I am including in today's post a few photos with little blurbs connected to each one to help tell a bit about the scenario that we presented on this wonderful weekend. It is, by the way, written with a northern bent - I hope my southern friends do not get offended. It's all in good fun!
Imagine if you will...
...it is the spring of 1861. The United States is at war with itself – brother against brother - a war that we know will only last a few months at the most. President Lincoln has called for volunteers to join up to help end the tom-foolery with the seceding southern states.
A large group of locals are watching, both men and women, admiring the boys in blue. Many of the farm boys are there watching as well. Of course, fathers, mothers, sisters, beaus, and friends are all goading the farm boys to show they're not cowards and to join up with the military to squelch the rebs.
Most, if not all of them, do show an interest, and are lined up by the recruiting officer there on the spot. He wants to make sure he gets as many boys from our village as he can. After speaking to them and making sure they wanted to join, he and the soon to be military men are paraded, amidst hurrahs and whoops and song, down the road to the Smiths Creek Depot.
The townsfolk are filled to the patriotic brim with all the vim and verve they could muster
Our beloved Mayor Morgan gave another rousing speech...
...and the chaplain said a prayer, the townsfolk bowed their heads solemnly, and then the boys are sworn in.
After they are sworn in the recruiter notices that one of the boys seems to be a bit too effeminate to be a...well, to be a boy! He asks the young man to remove his hat. The young lad, in a higher voice than normal for a young man, refuses to oblige. The recruiter asks again, a bit more sternly. The hat is removed and long sandy blond hair came flowing down around "his" shoulders in ringlets. Gasps were heard amongst the townsfolk - - wait! I recognize that 'boy' - "That's my neighbor's daughter!" I yelled as I grabbed her by the arm. She struggled to get away but I held her arm tightly, letting her know I was taking her home where she would feel the sting of her father's anger. She pleaded with me to please do not take her home, to no avail. She must learn that she is a young lady, and young ladies simply do not have a place in the military.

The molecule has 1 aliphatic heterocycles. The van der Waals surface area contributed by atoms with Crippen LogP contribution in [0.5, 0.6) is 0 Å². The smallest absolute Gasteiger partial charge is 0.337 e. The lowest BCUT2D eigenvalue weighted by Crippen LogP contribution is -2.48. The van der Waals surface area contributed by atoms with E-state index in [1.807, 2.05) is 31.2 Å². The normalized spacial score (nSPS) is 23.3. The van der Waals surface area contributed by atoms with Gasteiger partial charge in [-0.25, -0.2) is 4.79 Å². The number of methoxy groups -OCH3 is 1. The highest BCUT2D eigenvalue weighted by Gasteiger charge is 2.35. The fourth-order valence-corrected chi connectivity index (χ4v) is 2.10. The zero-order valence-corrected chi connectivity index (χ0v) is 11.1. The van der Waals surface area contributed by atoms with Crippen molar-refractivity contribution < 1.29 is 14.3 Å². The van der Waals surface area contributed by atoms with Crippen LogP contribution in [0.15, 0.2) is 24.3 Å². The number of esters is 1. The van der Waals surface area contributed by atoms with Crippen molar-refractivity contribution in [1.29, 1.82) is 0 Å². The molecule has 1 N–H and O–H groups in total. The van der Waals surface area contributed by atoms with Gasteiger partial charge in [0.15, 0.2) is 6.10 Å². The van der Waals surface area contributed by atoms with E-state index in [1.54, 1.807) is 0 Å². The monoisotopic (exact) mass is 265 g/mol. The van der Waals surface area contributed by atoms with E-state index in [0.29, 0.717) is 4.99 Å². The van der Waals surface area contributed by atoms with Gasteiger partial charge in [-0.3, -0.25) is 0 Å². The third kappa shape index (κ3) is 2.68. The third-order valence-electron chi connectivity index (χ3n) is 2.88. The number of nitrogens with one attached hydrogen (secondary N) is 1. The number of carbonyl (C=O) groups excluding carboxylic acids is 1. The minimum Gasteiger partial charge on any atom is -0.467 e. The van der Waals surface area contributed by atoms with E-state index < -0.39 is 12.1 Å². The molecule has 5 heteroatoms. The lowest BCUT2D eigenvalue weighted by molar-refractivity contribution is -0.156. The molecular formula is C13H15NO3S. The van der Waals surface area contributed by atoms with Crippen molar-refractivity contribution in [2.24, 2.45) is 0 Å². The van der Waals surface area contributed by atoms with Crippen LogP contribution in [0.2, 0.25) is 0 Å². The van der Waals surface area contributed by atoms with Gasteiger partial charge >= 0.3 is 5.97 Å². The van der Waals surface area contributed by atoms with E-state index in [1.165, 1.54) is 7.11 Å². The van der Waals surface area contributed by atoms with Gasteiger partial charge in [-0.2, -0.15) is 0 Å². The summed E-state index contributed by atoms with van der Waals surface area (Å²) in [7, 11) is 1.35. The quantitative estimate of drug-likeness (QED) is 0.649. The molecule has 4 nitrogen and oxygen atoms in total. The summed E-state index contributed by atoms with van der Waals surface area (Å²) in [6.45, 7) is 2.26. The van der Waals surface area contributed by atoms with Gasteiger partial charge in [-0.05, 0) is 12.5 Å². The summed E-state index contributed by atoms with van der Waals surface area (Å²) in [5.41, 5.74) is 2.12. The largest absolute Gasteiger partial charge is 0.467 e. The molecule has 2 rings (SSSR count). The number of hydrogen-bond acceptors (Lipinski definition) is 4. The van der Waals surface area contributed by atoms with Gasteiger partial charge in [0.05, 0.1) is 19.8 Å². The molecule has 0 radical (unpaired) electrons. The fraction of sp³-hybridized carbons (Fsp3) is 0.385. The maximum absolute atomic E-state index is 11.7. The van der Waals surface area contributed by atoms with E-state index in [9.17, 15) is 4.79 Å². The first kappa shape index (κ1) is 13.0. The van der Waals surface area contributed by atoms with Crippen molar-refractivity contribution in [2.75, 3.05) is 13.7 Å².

(I'm sorry that no photos have showed up of this part of the scenario. Perhaps some will but, alas, not at this time)
After the raucous, the final goodbyes were said, with tears flowing and calls of “see you at harvest time!” between the new recruits and those who will remain home.
All of the recruits then march into the depot to prepare to board the train to go off and fight to keep our country as one.
This scenario was one that we in the Michigan Soldiers Aid Society put together and, with the help from the members of the 21st Michigan, as well as a few other units, it was presented to the public at Greenfield Village. I am very happy and proud to say that this year we had record-breaking crowds - nearly 35,000 - in spite of the evening showers that graced our area Saturday and Sunday. But the daytime hours were almost perfect! And Monday - whew! - it reached a humid 88 degrees!
A few of the military members of the 21st Michigan (including my two oldest sons: 2nd from left and far right).